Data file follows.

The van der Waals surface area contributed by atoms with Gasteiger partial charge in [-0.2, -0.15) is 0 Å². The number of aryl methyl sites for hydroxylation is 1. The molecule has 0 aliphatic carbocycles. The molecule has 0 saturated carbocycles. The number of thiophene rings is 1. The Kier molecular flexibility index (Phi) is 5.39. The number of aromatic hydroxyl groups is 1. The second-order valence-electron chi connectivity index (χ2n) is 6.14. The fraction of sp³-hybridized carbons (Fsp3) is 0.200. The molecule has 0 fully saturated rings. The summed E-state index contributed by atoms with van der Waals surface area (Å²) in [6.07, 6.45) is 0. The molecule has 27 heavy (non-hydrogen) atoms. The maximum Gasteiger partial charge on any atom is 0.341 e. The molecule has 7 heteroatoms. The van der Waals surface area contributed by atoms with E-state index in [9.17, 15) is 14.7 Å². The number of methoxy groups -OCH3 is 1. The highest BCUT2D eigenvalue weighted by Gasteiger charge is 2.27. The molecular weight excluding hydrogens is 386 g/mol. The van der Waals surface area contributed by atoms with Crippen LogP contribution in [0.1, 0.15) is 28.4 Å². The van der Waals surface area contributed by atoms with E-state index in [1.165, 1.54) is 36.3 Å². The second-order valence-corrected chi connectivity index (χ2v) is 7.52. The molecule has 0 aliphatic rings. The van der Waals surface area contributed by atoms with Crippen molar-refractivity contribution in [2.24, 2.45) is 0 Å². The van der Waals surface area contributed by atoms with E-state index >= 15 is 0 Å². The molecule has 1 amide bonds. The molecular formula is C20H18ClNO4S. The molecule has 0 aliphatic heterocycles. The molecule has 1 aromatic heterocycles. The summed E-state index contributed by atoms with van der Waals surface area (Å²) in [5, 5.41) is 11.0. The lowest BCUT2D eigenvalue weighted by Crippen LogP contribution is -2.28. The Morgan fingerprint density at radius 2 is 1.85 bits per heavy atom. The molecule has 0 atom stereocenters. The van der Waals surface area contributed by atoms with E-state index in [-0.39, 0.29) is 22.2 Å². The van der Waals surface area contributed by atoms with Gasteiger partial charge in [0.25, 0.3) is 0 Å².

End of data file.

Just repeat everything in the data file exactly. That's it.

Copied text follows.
The van der Waals surface area contributed by atoms with Gasteiger partial charge in [-0.2, -0.15) is 0 Å². The number of aryl methyl sites for hydroxylation is 1. The molecule has 0 aliphatic carbocycles. The molecule has 0 saturated carbocycles. The number of thiophene rings is 1. The Kier molecular flexibility index (Phi) is 5.39. The number of aromatic hydroxyl groups is 1. The second-order valence-electron chi connectivity index (χ2n) is 6.14. The fraction of sp³-hybridized carbons (Fsp3) is 0.200. The molecule has 0 fully saturated rings. The summed E-state index contributed by atoms with van der Waals surface area (Å²) in [6.07, 6.45) is 0. The molecule has 27 heavy (non-hydrogen) atoms. The maximum Gasteiger partial charge on any atom is 0.341 e. The molecule has 7 heteroatoms. The van der Waals surface area contributed by atoms with E-state index in [9.17, 15) is 14.7 Å². The number of methoxy groups -OCH3 is 1. The highest BCUT2D eigenvalue weighted by Gasteiger charge is 2.27. The molecular weight excluding hydrogens is 386 g/mol. The van der Waals surface area contributed by atoms with Crippen LogP contribution in [0.1, 0.15) is 28.4 Å². The van der Waals surface area contributed by atoms with E-state index in [1.165, 1.54) is 36.3 Å². The second-order valence-corrected chi connectivity index (χ2v) is 7.52. The molecule has 0 aliphatic rings. The van der Waals surface area contributed by atoms with Crippen molar-refractivity contribution in [2.24, 2.45) is 0 Å². The van der Waals surface area contributed by atoms with E-state index >= 15 is 0 Å². The molecule has 1 amide bonds. The molecular formula is C20H18ClNO4S. The molecule has 0 aliphatic heterocycles. The molecule has 1 aromatic heterocycles. The summed E-state index contributed by atoms with van der Waals surface area (Å²) in [5, 5.41) is 11.0. The lowest BCUT2D eigenvalue weighted by Crippen LogP contribution is -2.28. The Morgan fingerprint density at radius 2 is 1.85 bits per heavy atom. The molecule has 0 atom stereocenters. The van der Waals surface area contributed by atoms with E-state index in [-0.39, 0.29) is 22.2 Å². The van der Waals surface area contributed by atoms with Gasteiger partial charge in [0.25, 0.3) is 0 Å².